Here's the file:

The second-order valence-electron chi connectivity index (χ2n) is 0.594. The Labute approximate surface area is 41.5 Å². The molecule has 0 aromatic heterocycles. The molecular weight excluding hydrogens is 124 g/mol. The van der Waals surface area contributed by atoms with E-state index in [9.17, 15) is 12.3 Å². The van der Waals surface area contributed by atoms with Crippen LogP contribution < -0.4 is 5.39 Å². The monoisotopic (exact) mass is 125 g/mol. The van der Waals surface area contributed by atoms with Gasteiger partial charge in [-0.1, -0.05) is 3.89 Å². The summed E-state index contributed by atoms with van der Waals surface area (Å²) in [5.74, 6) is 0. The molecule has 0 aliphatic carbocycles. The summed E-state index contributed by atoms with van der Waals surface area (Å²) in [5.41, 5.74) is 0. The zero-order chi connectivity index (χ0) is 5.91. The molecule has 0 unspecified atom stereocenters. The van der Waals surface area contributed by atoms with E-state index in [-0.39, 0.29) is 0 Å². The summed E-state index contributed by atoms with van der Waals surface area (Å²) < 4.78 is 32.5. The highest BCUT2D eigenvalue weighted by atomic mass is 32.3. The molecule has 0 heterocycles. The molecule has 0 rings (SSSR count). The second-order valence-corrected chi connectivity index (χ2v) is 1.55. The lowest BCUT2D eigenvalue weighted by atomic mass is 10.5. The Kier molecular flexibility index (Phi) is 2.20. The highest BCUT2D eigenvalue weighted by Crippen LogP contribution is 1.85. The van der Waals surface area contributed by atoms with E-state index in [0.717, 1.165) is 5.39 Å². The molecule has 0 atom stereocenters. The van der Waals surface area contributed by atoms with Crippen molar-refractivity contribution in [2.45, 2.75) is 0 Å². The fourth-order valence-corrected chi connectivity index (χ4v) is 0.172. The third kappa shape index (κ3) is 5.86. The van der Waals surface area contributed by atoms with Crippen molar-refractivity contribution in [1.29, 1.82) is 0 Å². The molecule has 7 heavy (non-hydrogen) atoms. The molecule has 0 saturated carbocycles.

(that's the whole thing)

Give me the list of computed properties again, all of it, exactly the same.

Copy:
The second-order valence-electron chi connectivity index (χ2n) is 0.594. The Labute approximate surface area is 41.5 Å². The molecule has 0 aromatic heterocycles. The molecular weight excluding hydrogens is 124 g/mol. The van der Waals surface area contributed by atoms with E-state index in [9.17, 15) is 12.3 Å². The van der Waals surface area contributed by atoms with Crippen LogP contribution < -0.4 is 5.39 Å². The monoisotopic (exact) mass is 125 g/mol. The van der Waals surface area contributed by atoms with Gasteiger partial charge in [-0.1, -0.05) is 3.89 Å². The summed E-state index contributed by atoms with van der Waals surface area (Å²) in [5.74, 6) is 0. The molecule has 0 aliphatic carbocycles. The summed E-state index contributed by atoms with van der Waals surface area (Å²) in [5.41, 5.74) is 0. The zero-order chi connectivity index (χ0) is 5.91. The molecule has 0 unspecified atom stereocenters. The van der Waals surface area contributed by atoms with E-state index in [-0.39, 0.29) is 0 Å². The summed E-state index contributed by atoms with van der Waals surface area (Å²) < 4.78 is 32.5. The highest BCUT2D eigenvalue weighted by atomic mass is 32.3. The molecule has 0 heterocycles. The molecule has 0 rings (SSSR count). The second-order valence-corrected chi connectivity index (χ2v) is 1.55. The lowest BCUT2D eigenvalue weighted by atomic mass is 10.5. The Kier molecular flexibility index (Phi) is 2.20. The highest BCUT2D eigenvalue weighted by Crippen LogP contribution is 1.85. The van der Waals surface area contributed by atoms with E-state index in [0.717, 1.165) is 5.39 Å². The molecule has 0 atom stereocenters. The van der Waals surface area contributed by atoms with Crippen molar-refractivity contribution in [2.45, 2.75) is 0 Å². The fourth-order valence-corrected chi connectivity index (χ4v) is 0.172. The third kappa shape index (κ3) is 5.86. The van der Waals surface area contributed by atoms with Crippen molar-refractivity contribution in [1.29, 1.82) is 0 Å². The molecule has 7 heavy (non-hydrogen) atoms. The molecule has 0 saturated carbocycles.